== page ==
We have proof: humans are capable of running a marathon distance in less than two hours. That is the simplest conclusion to draw from Eliud Kipchoge's incredible feat in Vienna in the early hours of Saturday morning, when the Kenyan became the first man to break a barrier that for so long had been deemed impossible.

And irrespective of anything else, it truly was astonishing. It was certainly captivating. It was, perhaps, superhuman. His finishing time of one hour, 59 minutes and 40 seconds will be remembered forever and he deserves every accolade that will be bestowed upon him.

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Yet for all the undoubted brilliance of the greatest marathon runner in history's accomplishment, this was also a feat of technology. For many, it was not sport but a science experiment conducted by people with self-serving interests, despite the stated tag line of wanting to prove "No Human Is Limited".

The chemical company Ineos had spent a reported £15 million on this event and every element was conducted with impressive military precision. From the relaid road cutting through the Prater park to the bright green grid projected by laser from the pacing car and ensuring a near-perfect even speed; from the flawless mid-run changeovers in pacemaker personnel to every steward being equipped with a broom to sweep away any falling leaves. Nothing - absolutely nothing - was left to chance.

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At the centre of it all was one humble man from Kenya. Kipchoge has always remained adamant he does not care that this would never count as an official world record due to the manufactured nature of the event. He already holds the official marathon world record - not to mention the Olympic title and numerous major marathon victories - but this was a chance to do what no other person had ever managed.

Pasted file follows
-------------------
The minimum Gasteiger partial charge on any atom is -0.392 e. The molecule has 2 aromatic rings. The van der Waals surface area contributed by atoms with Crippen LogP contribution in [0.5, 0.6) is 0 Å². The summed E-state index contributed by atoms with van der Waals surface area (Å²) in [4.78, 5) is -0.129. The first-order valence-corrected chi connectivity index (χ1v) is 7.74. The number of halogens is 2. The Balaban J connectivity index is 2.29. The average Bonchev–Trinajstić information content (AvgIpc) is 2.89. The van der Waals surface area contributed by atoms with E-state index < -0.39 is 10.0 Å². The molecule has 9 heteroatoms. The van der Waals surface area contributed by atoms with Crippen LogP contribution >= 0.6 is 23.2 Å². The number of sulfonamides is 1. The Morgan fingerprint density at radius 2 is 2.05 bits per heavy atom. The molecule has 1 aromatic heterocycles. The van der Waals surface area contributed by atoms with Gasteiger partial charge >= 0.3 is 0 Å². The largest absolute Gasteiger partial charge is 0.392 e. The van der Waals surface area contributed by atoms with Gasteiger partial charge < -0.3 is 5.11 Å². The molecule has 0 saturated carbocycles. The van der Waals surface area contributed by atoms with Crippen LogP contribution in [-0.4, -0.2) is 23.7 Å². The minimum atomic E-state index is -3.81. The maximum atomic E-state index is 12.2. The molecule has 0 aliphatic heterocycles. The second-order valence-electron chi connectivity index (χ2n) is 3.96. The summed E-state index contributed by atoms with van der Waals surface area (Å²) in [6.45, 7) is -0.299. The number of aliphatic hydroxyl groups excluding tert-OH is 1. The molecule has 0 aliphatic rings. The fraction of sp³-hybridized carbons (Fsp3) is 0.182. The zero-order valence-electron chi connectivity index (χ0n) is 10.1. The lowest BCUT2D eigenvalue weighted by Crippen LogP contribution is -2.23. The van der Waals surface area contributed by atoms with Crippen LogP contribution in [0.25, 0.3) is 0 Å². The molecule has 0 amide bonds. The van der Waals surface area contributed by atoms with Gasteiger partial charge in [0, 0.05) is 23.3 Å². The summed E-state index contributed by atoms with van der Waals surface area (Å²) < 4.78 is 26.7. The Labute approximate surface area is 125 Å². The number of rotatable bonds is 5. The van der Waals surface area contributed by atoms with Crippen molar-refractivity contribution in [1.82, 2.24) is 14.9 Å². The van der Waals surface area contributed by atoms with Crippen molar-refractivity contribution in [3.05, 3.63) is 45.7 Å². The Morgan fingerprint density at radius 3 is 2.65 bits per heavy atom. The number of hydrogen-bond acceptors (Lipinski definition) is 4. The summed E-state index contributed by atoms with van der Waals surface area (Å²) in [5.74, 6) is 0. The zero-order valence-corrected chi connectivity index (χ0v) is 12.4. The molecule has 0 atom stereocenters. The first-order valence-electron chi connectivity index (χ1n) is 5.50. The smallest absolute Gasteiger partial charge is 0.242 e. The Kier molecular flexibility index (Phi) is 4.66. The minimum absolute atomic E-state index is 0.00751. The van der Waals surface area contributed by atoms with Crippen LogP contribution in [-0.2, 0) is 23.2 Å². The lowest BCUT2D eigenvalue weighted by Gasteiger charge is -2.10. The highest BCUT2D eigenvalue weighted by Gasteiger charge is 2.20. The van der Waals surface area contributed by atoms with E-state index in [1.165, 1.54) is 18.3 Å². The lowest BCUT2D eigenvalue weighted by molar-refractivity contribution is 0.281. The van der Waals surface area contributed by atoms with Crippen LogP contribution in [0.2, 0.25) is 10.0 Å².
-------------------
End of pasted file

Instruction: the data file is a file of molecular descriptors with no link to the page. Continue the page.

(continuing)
Unlike a conventional race, which ebbs and flows with the unpredictable nature of sport, this feat remained strangely static throughout. It started exactly as it finished.

There was Kipchoge, dressed in white and wearing prototype Nike shoes, flanked by seven black-shirted pacemakers in arrowhead formation to shield him from the wind. There were support personnel cycling by his side, ear pieces attached, in constant contact and ready to hand deliver fluids direct to Kipchoge's hand so he need not veer even a metre off course.

There were also thousands of fans who had flown around the world to line the course and watch history being made. It was enthralling - a lesson in how to turn one man's marathon run into so much more.

Marathon runner Eliud Kipchoge from Kenya crossing the finish line. Photo / AP
Marathon runner Eliud Kipchoge from Kenya crossing the finish line. Photo / AP

Courtesy of the pace car, the speed almost never deviated. The quickest kilometre split was 2min 48sec; the slowest 2min 52sec. It did not just happen by chance. Precision was the order of the day.

Then there were the shoes. The existing version of the Nike Vaporfly trainer is so effective that international runners sponsored by other companies have attempted to hide the fact they are wearing them by drawing over the Nike branding. With their carbon plate and huge foam midsole, they have been described by some as legal doping.

Then consider that Kipchoge was wearing a previously unseen version. New, even more advanced, technology. Perfectly legal of course, but a total game changer - arguably the single greatest innovation in long-distance running.

But for all that, a man was still required to fulfil the task. One human had to take all that planning and technology, and harness it to achieve the impossible. Kipchoge was that man.

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When Roger Bannister broke the four-minute barrier for the mile 65 years ago, he did so in a time trial rather than a race. Interestingly, because of that he would rank the achievement as insignificant in comparison to his other triumphs, but his feat has gone down in the annals of legend. What Kipchoge achieved on a chilly Saturday morning in Vienna doubtless will as well.